Mindfulness is the practice of being present. It is not always a natural state of mind. Most of us are focused on what has happened in the past, the “should have, could have, would have” thoughts, or focused on the future “what if” thoughts.
The problem with focusing on the past is there is no way to change what has happened. Focusing on the future is simply a waste of time, particularly when these thoughts only highlight every possible mistake, pitfall, or error that occurs. By being present in the moment, you can focus on the possibilities, the reality, and how and where you can make changes to bring about the changes you want.
This quote by Lao Tzu sums it up beautifully: “If you are depressed you are living in the past. If you are anxious you are living in the future. If you are at peace you are living in the present.”
Being Present – What it Looks Like
Being present means being fully engaged in what is happening at the moment. It is perhaps easiest to think about living by experiencing the world through your five senses.
When you are fully present, you notice details, colors, textures, patterns, and the things in your environment. You listen carefully for the tone of voice, body language, expressions, and responses. This helps you to be authentic and intentional in your communication, both at home as well as at work.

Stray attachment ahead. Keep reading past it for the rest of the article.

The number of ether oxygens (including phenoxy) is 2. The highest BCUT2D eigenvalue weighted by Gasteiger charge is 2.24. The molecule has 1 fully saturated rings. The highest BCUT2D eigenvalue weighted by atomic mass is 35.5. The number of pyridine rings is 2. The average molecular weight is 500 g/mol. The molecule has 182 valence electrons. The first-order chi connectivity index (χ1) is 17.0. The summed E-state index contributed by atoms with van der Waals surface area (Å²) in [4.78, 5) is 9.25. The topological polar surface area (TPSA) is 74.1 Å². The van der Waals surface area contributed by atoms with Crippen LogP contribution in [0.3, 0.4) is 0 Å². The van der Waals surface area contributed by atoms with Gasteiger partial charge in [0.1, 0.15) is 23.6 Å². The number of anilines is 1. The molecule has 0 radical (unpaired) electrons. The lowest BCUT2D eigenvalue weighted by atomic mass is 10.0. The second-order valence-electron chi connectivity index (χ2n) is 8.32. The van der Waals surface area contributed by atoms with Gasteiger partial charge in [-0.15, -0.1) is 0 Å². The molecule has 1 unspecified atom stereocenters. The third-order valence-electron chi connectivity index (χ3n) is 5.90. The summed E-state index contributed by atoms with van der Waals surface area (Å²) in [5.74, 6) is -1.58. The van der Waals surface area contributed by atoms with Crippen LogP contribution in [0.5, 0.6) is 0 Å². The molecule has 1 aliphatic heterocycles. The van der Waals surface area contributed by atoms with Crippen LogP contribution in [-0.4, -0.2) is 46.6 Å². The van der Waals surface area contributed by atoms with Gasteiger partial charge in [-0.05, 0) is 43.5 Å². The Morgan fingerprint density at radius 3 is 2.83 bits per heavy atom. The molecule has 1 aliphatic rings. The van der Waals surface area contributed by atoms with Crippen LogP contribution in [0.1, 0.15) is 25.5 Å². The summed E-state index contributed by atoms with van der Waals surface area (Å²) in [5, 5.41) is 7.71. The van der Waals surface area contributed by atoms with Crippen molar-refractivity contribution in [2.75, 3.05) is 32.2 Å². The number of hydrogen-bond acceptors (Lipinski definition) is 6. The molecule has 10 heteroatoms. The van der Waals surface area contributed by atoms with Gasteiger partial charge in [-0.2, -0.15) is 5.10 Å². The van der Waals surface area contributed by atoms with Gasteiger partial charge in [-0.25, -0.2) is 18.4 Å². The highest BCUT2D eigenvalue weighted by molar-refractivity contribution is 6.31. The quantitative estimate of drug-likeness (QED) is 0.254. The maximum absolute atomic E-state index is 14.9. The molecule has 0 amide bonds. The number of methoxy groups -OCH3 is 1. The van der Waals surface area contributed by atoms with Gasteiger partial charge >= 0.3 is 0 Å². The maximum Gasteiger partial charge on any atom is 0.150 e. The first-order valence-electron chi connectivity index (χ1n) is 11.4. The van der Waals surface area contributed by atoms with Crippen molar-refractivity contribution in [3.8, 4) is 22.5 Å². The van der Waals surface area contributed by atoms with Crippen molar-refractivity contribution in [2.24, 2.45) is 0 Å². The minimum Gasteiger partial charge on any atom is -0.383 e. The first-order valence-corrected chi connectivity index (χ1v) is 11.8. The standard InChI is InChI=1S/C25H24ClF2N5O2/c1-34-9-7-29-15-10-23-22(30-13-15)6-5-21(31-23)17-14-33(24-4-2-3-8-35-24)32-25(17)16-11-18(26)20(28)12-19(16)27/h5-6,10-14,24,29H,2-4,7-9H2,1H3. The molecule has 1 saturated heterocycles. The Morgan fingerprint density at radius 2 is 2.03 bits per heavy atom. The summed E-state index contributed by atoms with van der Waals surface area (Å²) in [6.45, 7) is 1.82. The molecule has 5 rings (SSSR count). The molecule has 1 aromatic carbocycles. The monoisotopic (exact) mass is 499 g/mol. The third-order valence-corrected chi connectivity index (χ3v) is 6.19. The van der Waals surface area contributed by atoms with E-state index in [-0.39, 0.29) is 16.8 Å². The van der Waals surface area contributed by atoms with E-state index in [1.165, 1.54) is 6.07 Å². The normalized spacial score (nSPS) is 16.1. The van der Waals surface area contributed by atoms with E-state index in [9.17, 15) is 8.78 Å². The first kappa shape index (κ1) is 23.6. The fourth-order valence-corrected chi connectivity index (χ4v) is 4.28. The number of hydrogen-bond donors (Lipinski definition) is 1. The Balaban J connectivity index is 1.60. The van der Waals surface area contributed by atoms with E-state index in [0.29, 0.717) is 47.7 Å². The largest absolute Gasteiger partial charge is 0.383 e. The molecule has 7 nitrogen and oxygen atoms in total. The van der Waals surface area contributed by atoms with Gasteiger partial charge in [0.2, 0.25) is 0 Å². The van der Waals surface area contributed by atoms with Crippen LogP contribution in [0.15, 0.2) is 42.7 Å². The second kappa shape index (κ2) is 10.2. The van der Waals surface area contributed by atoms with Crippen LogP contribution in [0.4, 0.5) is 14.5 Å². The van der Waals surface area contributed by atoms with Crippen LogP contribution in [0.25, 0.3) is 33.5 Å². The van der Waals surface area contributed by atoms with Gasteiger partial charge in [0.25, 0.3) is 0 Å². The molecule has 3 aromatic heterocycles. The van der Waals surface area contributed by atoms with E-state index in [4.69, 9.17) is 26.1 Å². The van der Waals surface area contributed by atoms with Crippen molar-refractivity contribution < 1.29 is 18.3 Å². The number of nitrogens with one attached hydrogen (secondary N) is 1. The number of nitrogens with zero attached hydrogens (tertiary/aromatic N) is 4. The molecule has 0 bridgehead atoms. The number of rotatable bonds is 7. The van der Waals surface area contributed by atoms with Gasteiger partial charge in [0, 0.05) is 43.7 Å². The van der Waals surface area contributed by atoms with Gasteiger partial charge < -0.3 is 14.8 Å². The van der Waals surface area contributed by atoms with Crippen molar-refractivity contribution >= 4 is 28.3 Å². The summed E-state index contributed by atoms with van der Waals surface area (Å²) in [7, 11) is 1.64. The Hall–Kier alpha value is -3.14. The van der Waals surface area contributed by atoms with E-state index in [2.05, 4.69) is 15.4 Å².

The opposite of being intentional and present is being on autopilot. Most people have experienced eating a meal and not remembering what they had, or driving their route to work and not recalling one specific detail of the trip. Sometimes, we may even have entire conversations with a spouse, child, or colleague and walk away and have no recollection of the specific details.
By tapping into what is happening in the moment, we become engaged in real-time. We are not worrying about the future or the past, multitasking, or simply tuning out. When we tune in rather than tune out, we understand more, handle stress more effectively, and build stronger relationships at work and in our personal lives.
Breathe In and Out
It is very normal to find our mind drifting to the past or the future and avoiding the present, particularly in difficult, boring, stressful, or routine types of activities. Being present can seem like a challenge, but it is just a habit you need to develop.
Start by noticing that you are not focusing on the present and what is in your immediate environment. Next, take a few deep breaths and sense the air coming in and out of your body. Then, take a focused look at the things around you, listen to hear the sounds, feel the texture of items you are touching, smell the scents, or maybe really enjoy that next sip of coffee, tea, or water.
Being present is being fully there for the people around you as well as for yourself. It is highly effective in reducing stress, improving communication, and building relationships at home and at the office.